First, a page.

Retrofitting power plants studied

Plans for billions of dollars in environmental upgrades to some of the state’s larger power plants will get a closer look.

Staff with the Kansas Corporation Commission have filed a petition to start investigating whether it made more sense to close down large, aging power plants to build new ones or to spend billions retrofitting the plants to meet pending environmental regulations.

The KCC staff will also look at whether the energy provided by the plants in question is needed and, if the upgrades are made, whether the utility has picked the best option.

Eventually the cost of making those environmental upgrades will be shouldered by energy customers.

“We have a fiduciary responsibility to make sure the upgrades are handled in the most efficient and effective way,” KCC spokeswoman Cara Sloan-Ramos said.

The upgrades are associated with the Environmental Protection Agency’s regulations for controlling pollutants that cause haze. Several years ago, the Kansas Department of Health and Environment pinpointed five coal-fired power plants that needed to make environmental upgrades to reduce haze.

They included two units in La Cygne, of which Kansas City Power and Light and Westar Energy share ownership, a Westar unit in Colwich and two more in St. Marys.

Among the most notable retrofits will be the one at the La Cygne power plant, which has to be completed by June 2015. In all, the upgrades would cost $800 million to $1 billion, an amount that would be split in half by KCP&L and Westar.

Chuck Caisley, senior director of public affairs for KCP&L, said the company believes making the upgrades to the 30-year-old plant to keep it running for several more decades is a sound decision. But he said the KCC filing is still a good thing.

“We think a conversation about this is good and healthy. If folks have other ideas, absolutely we would be willing to talk about them,” Caisley said.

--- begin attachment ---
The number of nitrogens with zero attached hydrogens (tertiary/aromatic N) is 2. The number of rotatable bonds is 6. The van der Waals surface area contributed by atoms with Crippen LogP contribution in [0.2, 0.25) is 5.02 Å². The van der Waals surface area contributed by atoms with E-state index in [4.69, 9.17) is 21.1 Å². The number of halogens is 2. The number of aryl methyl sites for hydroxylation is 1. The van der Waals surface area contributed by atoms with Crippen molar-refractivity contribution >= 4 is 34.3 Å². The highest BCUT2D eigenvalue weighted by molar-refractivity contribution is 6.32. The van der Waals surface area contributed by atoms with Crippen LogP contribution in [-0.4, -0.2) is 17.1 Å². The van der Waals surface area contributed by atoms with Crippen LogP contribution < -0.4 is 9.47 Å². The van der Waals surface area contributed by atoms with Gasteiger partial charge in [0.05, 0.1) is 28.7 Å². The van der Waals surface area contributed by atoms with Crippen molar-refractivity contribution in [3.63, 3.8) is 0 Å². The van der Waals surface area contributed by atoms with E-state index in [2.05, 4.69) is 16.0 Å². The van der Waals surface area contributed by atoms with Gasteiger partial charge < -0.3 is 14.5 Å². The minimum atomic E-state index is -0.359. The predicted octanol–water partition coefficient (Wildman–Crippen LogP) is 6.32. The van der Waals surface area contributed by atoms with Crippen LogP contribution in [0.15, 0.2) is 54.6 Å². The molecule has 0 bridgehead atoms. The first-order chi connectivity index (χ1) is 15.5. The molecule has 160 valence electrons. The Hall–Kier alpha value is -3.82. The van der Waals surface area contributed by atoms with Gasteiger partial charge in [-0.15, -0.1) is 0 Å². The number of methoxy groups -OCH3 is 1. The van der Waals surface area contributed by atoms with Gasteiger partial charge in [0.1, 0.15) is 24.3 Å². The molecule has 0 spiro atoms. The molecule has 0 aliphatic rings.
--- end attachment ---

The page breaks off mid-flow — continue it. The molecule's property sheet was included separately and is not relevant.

Gina Penzig, a spokeswoman for Westar, said the company is still reviewing the petition to see whether it would affect any of its plans.

“This is something that is fully within their jurisdiction,” she said of the KCC filing.

Both the Kansas Chapter of the Sierra Club and the Kansas Citizens’ Utility Ratepayer Board support the KCC’s role in studying what options would work best.

Bill Griffith, chairman of the energy committee for the Sierra Club, said it’s a conversation that needs to take place.

“Why throw $800 million or more to do a retrofit to have a coal plant around for another 30 to 40 years when we realize coal is a bad thing to have out there?” Griffith said.

The Sierra Club likes the possibility that a coal plant could be replaced with something that is environmentally friendlier, like wind or natural gas.

For David Springe, consumer counsel for the Kansas Citizens’ Utility Ratepayer Board, building new plants might make more sense even without the environmental consideration.

With energy usage down from the recent recession, Springe said, utility companies have some breathing room before building more power generation.

“It’s a pure economic question. Does it make more sense to spend billions on old, dirty plants or build better, new, more efficient plants that are cleaner and cheaper?” Springe asked.

KCC staff will be working quickly on the issue so a policy can be in place before utilities bring cases before the board, KCC spokeswoman Sloan-Ramos said.